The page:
"God's plans are not our plans."
This is what the principal of Moi Girls School told relatives and friends of the nine students who died after a fire at their requiem on Thursday.
Eight students died in the dormitory arson on September 2 while another succumbed to her injuries later.
Chief principal Jael Murithi told mourners they were woken by the students' cries and that they tried their best to rescue them.
Moi Girls' School students at the memorial service for their nine schoolmates who died after a dormitory fire, September 14, 2017. /PATRICK VIDIJAâ
Muriithi said they "braved the darkest hour of the night...did not hide our nakedness...and moved with speed to attend to the cries of our little angels"
She said some staff members did not care about their attire amid efforts to save the students.
The principal said they were not aware some had been trapped inside by the time the fire was put out.
“We were shocked when we learnt we had lost eight girls in the fire and that one succumbed to her injuries while undergoing treatment,” she told the service at the school.
Mureithi said it was unfortunate that the lives of the little angels were cut short.
"Their dreams have been shuttered and their bright future cut away. No words can take away the agony and pain we have to endure," she said.
Mureithi said many students are no longer certain about being at the institution.
She added: “As a school we believe God has not abandoned the bereaved families. He will walk you through. We loved these little girls but all we can say is 'fare thee well' and all shall be well wherever you go."
SAFETY GUIDELINES NEEDED
Board of management members said that when they were alerted, they made frantic calls for help from stakeholders.
They reported that 40 per cent of the facility was destroyed and that they had made arrangements for Lavington Security Group to increase patrols around the school after the election.
Area MP Kenneth Okoth said there is great need for the education sector to seriously consider implementing safety guidelines for schools.
Okoth noted this will go a long way in preventing such incidents.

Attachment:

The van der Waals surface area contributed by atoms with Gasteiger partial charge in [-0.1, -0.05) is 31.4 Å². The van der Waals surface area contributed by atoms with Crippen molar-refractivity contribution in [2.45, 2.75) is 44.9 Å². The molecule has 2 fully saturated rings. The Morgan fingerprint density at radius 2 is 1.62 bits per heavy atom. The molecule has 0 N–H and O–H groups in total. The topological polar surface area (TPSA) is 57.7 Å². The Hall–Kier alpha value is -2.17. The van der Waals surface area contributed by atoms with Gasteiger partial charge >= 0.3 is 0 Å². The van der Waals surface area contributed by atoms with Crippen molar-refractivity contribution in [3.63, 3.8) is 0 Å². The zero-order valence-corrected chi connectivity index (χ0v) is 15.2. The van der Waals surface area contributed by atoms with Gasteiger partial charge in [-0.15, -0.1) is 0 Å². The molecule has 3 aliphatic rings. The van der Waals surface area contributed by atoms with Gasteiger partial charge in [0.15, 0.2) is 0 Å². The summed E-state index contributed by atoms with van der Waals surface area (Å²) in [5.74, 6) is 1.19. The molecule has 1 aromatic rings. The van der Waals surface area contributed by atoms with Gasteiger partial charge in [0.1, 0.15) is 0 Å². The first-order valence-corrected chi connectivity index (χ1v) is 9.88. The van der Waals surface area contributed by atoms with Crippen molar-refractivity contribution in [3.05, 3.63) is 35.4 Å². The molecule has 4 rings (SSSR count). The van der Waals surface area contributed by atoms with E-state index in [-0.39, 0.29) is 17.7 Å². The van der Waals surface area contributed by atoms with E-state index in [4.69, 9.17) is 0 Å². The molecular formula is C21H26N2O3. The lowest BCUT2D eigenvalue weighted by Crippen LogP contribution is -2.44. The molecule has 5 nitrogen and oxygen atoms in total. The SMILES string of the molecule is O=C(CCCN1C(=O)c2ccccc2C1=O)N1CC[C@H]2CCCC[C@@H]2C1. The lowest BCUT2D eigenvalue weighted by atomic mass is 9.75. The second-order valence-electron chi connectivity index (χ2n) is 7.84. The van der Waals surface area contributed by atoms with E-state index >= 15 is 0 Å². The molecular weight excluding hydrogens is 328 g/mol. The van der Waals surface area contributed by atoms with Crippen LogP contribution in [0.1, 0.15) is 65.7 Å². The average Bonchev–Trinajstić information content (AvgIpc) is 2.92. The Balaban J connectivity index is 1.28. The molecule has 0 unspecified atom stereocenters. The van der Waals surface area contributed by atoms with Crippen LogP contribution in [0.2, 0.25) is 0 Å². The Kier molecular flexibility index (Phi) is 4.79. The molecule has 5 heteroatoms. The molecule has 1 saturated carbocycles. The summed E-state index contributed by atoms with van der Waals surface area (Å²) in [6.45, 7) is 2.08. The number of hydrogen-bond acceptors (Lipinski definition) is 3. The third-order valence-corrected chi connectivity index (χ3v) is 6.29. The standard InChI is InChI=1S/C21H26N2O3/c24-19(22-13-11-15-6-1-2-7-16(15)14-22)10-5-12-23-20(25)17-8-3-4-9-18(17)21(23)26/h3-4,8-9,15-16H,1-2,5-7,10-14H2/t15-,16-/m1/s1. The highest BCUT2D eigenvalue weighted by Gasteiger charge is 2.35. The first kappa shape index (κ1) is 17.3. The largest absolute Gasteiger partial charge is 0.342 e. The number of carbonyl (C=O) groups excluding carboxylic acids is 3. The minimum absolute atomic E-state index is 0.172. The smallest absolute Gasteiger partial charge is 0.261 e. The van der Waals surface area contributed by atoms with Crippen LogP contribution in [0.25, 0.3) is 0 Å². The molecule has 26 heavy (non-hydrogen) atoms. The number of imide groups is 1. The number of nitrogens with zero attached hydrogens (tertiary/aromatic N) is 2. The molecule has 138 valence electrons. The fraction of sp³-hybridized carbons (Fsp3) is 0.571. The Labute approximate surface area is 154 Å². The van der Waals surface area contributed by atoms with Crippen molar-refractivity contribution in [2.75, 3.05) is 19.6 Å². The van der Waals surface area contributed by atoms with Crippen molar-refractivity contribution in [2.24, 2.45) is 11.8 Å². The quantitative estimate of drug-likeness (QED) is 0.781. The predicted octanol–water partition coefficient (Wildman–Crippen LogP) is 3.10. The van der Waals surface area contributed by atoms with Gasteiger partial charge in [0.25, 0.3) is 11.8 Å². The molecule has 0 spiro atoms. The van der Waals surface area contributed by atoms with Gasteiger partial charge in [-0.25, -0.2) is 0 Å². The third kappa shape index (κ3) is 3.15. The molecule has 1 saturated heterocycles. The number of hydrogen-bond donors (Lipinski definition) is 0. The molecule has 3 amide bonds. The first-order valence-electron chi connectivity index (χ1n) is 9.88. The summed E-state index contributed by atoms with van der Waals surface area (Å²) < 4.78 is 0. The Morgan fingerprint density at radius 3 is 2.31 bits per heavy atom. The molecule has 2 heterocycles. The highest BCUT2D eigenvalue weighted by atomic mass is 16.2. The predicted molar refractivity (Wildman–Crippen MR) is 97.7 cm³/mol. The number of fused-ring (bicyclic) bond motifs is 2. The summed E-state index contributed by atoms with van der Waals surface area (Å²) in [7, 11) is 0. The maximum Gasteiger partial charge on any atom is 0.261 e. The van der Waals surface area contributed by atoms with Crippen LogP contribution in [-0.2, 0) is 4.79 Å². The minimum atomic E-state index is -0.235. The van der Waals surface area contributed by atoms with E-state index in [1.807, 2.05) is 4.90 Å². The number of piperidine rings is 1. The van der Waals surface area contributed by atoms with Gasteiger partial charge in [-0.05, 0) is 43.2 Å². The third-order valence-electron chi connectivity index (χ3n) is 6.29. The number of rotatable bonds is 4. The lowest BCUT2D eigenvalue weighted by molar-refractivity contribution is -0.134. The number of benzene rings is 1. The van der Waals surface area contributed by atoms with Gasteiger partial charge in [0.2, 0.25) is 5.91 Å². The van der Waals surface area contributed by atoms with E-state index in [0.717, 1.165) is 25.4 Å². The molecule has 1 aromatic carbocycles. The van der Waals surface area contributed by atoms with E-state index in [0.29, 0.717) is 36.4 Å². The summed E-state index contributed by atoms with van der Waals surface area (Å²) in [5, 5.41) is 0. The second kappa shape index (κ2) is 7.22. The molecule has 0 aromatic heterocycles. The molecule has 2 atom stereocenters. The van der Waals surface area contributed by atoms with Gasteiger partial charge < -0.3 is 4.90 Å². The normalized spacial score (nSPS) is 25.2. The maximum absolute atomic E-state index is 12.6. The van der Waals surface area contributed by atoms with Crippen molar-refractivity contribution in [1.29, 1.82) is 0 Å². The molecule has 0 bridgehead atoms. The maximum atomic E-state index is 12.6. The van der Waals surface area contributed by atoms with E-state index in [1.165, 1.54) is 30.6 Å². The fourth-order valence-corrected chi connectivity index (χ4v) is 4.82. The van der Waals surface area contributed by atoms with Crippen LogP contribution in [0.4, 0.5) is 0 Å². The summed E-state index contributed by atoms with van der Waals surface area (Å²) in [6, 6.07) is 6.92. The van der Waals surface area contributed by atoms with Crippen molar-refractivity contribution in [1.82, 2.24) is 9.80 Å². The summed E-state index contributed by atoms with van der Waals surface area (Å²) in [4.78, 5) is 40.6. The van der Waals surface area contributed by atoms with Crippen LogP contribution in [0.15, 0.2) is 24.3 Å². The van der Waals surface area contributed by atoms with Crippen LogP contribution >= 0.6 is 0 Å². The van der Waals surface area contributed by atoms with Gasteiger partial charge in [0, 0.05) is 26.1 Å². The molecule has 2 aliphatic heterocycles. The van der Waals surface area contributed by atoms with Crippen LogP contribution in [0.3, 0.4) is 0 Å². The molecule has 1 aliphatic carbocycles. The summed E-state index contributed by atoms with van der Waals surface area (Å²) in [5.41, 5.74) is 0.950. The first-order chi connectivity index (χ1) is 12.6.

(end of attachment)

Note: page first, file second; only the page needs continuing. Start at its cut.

“We have to review the need to conduct safety and fire drills in all our schools. This should be followed by an annual safety and preparedness report."
He said they will work with the county to restore students' hope and confidence.
Parents at the memorial service for the nine Moi Girls' School students who died after a dormitory fire, September 14, 2017. /PATRICK VIDIJA
Education Principal Secretary Belio Kipsang said the government will pay hospital and mortuary bills, costs of DNA tests and funeral expenses.
"Two more students are admitted," he said. "We assure parents everything will be sorted out."
Kipsang said the national government will give each family Sh100,000 for burial expenses and Nairobi Governor Mike Sonko will provide vehicles to transport the bodies.
He said the Education ministry will implement rules including the age at which children should be admitted to boarding school.
Sonko said that from now on, the county will ensure all schools adhere to safety rules.
He noted the construction of another dormitory at Moi Girls' has begun and that the county will donate Sh5 million so it is completed.
“I will give an additional Sh2 million as a personal contribution. The president has also pledged an extra Sh5 million."
Deputy President William Ruto, through his wife Rachel, pledged another Sh5 million.
The Governor said that because of this incident, Nairobi has purchased five new fire engines and will set up tw fire stations to quicken response to emergencies.
Telecommunication firm Airtel gave Sh1 million while Safaricom promised to pay for bedding once the dormitory is completed.
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